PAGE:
Women’s battle for equality is bringing benefits in health, finance and political participation but there could be an ugly side-effect – rising levels of violence against them.
Campaigners at Women Deliver, the world’s largest conference on women’s health and rights in a decade, said many men saw women’s increasing empowerment as a threat to their masculinity.
“It’s something we observe in many parts of the world,” said Babatunde Osotimehin, head of the U.N. Population Fund (UNFPA).
“We need to work with men to make them feel less threatened about their wives.”
He cited Bangladesh as an example of a country where there were signs of increased gender based violence as women improved their status, became more educated and entered paid work.
Osotimehin also described visiting a project in Mexico which was helping women expand their coffee businesses.
The increased profits had helped them send their children to school, but their success was fueling resentment among their husbands.
“They said we were trying to turn their women against them,” Osotimehin said. “The husbands felt that we were taking away their power and authority. I expect that if we don’t manage that situation very well there might be a spike in gender based violence.”
Osotimehin, who comes from Nigeria, also cited three separate cases where Nigerians living in the United States had killed their wives.
The men had married very young, unskilled women from Nigeria. But when the women had arrived in the United States they gained degrees, got jobs and started earning a living.
The statistics on gender-based violence are shocking. One in three women will be subjected to violence during her lifetime, according to U.N. data, and one in four women is physically or sexually abused during pregnancy.
Plan International CEO Anne-Birgitte Albrectsen said it was disappointing to see the statistics had moved little in 20 years and were, if anything, getting worse.
“We are going through a period where the empowered woman is … scaring a lot of men,” Albrectsen told the Thomson Reuters Foundation.
“The notion of masculinity and role of men in society is changing as rapidly as the role of women. That is creating a tension which unfortunately often ends in violence.”
Osotimehin agreed that many men could not cope with the changes.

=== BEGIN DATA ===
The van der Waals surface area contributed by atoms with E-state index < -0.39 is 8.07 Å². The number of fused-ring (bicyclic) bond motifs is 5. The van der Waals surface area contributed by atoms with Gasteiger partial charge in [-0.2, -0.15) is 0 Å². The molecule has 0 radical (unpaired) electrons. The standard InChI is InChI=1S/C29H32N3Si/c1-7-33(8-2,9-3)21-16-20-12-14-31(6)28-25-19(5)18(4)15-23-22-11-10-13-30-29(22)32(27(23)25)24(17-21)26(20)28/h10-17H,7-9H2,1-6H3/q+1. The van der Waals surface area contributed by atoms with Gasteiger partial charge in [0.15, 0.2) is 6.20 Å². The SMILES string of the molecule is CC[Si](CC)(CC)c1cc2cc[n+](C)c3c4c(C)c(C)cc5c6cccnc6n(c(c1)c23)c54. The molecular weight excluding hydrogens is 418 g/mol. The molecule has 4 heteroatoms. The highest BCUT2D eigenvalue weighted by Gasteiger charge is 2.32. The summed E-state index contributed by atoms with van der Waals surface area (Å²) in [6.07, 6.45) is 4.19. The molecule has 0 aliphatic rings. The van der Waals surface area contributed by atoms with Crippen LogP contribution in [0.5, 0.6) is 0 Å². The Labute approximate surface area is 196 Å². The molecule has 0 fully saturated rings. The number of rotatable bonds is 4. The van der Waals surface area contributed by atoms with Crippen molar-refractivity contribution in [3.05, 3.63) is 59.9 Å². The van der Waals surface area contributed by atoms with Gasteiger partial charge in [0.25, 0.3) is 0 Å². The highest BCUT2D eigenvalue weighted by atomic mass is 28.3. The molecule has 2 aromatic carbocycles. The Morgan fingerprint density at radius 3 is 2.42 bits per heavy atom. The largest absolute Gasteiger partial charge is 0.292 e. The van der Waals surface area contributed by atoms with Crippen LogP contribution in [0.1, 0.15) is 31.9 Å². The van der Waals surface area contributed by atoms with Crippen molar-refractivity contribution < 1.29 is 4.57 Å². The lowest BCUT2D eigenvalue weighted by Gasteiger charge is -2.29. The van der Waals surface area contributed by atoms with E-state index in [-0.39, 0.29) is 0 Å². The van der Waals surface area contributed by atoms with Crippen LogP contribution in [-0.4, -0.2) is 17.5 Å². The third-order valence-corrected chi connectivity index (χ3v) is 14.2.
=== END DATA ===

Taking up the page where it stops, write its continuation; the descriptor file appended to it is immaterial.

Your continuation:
“One of the things we haven’t done well … because we have been so seized by trying to make sure that women get all their rights … is that we haven’t worked enough with men and boys,” he said.
“We need to get them to understand that it doesn’t take anything away from you if you have parity with your girlfriend, your wife, your friend.”
He called for sexuality and relationship education to be included in every school curriculum and integrated into wider development initiatives.
This is also crucial for girls, many of whom grow up believing that men are justified in using violence against women, experts said.
But some speakers said it was simplistic to say increasing empowerment would lead to more gender-based violence.
They said empowering girls and women in conjunction with wider education campaigns was a way of reducing violence.
Experts also pointed out that as women became more empowered they were more likely to report abuse, as seen in some Nordic countries.
Some 5,500 delegates from over 160 countries are attending the four-day Women Deliver conference in Copenhagen.
Vivian Onana, a Women Deliver youth activist from Kenya, told a session on gender-based violence that many women kept quiet about domestic abuse because of stigma.
Parents would often send daughters in violent marriages back to their husbands because it was shameful for them to return to the parental home.
“It’s very sad … do you want to die in your marriage because you have to keep a face for your family?” she said.
Onana told men in the audience they should get involved.
“If you empower a woman you empower yourself. If you’re a strong man you need a strong woman,” she said.
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